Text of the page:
End of the Century

End of the Century

Infobox Album
Name = End of the Century
Type = studio


Artist = Ramones
Released = February 4 1980
Genre = Punk rock
Recorded = May 1979
Length = 34:14
Label = Sire
Producer = Phil Spector
Reviews =
*Allmusic Rating|4|5 [http://www.allmusic.com/cg/amg.dll?p=amg&sql=10:g9fwxqt5ldhe link]
*Robert Christgau (B+) [http://www.robertchristgau.com/get_artist.php?name=ramones link]
*"Rolling Stone" [http://www.rollingstone.com/artists/theramones/albums/album/239281/review/6210748/end_of_the_century link] Rhino Records Expanded Release:
*Allmusic rating|4|5 [http://allmusic.com/cg/amg.dll?p=amg&token=&sql=10:99v8b5p4zsqj link]
Last album = "It's Alive"
(1979)
This album = "End of the Century"
(1980)
Next album = "Pleasant Dreams"
(1981)

"End of the Century" is the fifth album by the Ramones. It was produced by the famed Phil Spector and was released on February 4 1980. This album is generally seen as a departure from the bands' original formula of energetic punk rock, and an attempt at reaching commercial success.

After Spector got interested in the band, he offered to produce the next record. Vocalist Joey Ramone was an avid fan of his early work, including many girl groups and a Beatles record. The result was a change in direction of the band's sound. As an attempt at a Top 40 record and mainstream acceptance, its songs are more cleanly produced and longer in length, averaging around three minutes.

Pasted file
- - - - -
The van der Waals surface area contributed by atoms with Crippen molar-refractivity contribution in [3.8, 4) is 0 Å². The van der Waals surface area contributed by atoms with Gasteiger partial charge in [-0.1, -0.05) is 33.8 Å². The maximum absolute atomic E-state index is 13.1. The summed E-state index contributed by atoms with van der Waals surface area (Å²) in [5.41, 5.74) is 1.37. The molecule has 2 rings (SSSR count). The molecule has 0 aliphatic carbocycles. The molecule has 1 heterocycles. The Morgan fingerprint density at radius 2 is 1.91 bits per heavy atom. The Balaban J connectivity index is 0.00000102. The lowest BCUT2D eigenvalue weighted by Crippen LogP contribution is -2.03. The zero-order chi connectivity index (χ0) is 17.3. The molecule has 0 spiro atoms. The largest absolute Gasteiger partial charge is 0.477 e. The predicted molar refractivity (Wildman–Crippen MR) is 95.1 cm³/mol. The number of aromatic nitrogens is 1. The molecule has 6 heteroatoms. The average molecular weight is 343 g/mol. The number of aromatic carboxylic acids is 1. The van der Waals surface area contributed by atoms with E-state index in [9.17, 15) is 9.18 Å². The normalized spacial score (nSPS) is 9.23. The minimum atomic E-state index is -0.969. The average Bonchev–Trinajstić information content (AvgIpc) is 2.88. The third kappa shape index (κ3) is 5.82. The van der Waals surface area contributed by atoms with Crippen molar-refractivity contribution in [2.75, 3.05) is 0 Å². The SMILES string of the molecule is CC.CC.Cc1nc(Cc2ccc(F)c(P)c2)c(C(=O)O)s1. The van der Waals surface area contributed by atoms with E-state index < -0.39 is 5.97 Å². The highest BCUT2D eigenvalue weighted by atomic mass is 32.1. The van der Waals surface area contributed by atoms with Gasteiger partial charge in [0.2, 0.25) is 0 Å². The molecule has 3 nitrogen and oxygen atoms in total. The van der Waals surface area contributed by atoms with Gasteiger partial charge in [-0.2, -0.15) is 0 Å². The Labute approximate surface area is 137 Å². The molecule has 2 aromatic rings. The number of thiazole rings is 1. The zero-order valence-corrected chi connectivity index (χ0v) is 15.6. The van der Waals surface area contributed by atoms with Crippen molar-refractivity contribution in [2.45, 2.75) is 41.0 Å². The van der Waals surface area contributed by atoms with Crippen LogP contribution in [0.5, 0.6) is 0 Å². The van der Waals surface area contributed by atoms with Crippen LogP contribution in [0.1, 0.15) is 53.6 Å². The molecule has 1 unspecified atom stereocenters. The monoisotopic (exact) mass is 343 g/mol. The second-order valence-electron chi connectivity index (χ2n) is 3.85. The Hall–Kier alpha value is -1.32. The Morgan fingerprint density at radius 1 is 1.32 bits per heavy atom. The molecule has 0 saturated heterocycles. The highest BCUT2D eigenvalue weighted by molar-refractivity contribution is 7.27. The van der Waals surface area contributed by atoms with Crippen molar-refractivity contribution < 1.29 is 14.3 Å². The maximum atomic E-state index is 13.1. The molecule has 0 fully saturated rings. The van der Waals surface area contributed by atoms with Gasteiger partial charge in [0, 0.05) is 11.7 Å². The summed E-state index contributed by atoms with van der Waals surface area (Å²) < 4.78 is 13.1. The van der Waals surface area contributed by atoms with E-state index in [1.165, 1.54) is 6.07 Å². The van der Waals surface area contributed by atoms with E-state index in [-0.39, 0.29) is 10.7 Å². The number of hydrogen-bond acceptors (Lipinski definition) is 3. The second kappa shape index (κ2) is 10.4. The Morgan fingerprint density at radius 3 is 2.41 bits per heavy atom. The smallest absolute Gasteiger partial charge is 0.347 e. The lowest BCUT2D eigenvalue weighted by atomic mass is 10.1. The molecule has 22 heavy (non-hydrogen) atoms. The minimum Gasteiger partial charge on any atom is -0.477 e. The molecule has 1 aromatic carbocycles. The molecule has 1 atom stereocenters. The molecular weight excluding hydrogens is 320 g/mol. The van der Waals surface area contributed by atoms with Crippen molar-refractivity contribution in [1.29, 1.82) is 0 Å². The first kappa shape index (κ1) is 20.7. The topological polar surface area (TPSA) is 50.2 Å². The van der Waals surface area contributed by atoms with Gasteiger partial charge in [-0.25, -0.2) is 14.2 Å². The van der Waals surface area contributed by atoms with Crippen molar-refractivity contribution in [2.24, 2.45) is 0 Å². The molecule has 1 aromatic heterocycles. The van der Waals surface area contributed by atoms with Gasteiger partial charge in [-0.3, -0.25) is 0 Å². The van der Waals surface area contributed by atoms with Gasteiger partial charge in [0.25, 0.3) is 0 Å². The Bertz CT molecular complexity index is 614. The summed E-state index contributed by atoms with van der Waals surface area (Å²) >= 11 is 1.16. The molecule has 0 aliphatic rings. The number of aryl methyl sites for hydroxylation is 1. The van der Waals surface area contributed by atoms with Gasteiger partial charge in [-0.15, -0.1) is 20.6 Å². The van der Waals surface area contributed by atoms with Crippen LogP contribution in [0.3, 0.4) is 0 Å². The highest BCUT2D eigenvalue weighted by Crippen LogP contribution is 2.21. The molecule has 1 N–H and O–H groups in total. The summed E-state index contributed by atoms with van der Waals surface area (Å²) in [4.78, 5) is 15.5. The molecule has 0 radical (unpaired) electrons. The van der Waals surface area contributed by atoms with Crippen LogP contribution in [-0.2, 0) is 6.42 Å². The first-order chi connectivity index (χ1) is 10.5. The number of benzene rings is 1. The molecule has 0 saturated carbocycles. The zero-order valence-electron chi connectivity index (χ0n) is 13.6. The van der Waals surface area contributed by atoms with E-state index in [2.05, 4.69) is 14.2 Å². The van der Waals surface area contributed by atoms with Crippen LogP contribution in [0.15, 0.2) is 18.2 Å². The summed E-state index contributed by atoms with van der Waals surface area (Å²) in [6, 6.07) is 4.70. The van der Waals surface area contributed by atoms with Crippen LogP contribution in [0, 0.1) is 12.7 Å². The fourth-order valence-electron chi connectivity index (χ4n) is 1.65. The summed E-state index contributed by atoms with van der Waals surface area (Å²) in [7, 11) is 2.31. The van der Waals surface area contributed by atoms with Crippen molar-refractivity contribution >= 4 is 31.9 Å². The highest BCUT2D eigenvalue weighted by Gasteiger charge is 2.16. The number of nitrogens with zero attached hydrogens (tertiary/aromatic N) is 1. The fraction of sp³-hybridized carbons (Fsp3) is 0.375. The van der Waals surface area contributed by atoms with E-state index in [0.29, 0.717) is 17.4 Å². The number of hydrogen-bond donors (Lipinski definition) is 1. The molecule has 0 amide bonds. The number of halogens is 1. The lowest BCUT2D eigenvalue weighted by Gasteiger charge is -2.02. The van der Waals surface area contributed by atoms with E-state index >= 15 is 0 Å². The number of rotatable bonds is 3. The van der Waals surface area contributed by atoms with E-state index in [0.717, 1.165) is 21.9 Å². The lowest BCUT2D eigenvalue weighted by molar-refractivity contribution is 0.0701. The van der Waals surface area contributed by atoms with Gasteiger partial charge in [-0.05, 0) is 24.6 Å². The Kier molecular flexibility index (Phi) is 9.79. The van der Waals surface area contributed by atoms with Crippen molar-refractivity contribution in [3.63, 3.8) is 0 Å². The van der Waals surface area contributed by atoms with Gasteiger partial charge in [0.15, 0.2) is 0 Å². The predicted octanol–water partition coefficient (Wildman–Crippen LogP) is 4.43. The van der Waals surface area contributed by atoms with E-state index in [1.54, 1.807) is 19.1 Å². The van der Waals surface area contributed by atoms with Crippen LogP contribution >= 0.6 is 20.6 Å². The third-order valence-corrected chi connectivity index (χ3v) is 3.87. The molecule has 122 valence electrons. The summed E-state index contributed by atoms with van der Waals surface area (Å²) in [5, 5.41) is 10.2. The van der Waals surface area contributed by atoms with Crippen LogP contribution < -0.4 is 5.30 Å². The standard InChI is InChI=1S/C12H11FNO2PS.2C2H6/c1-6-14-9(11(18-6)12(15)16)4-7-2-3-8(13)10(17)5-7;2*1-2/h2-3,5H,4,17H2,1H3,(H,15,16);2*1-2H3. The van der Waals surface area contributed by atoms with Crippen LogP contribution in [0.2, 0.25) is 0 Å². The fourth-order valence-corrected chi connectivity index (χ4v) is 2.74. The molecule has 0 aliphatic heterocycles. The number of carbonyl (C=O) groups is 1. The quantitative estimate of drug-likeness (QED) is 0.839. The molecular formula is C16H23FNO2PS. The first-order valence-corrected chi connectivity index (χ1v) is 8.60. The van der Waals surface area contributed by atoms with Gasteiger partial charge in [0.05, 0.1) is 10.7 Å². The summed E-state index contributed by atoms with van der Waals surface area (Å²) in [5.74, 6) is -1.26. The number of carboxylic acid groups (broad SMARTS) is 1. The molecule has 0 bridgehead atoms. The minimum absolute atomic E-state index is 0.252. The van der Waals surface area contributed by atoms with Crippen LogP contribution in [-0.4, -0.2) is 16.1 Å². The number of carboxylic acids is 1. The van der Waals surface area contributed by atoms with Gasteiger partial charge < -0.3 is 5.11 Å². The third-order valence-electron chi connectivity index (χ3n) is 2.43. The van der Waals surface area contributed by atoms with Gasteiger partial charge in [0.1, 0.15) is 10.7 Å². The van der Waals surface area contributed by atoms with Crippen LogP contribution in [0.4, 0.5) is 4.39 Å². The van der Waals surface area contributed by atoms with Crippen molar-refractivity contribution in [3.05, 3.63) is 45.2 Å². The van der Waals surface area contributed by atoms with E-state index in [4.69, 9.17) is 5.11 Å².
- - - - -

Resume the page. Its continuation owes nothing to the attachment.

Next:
The album peaked #44 on the US Billboard Top 100, and peaked #14 on the UK Albums Chart, making the band's best-selling album in both countries. Even though its highest charting single was "Baby, I Love You", the more known songs are "Do You Remember Rock 'n' Roll Radio?" and Spector's version of "Rock 'n' Roll High School".

The album was certified gold in Argentina in 1993 (sales over 30.000 copies).

Recording

Recording the album was said to be very frustrating for both the band and Spector. In an "Autodiscography" feature article the band underwent for "Trouser Press" magazine, ["Ramones Autodiscography", "Trouser Press", June 1982] the band members recalled that while five different studios were credited on the album's liner notes, all of the recording took place at Gold Star Studios, the same facility Spector had used for his classic "Wall of Sound" productions of the 1960s.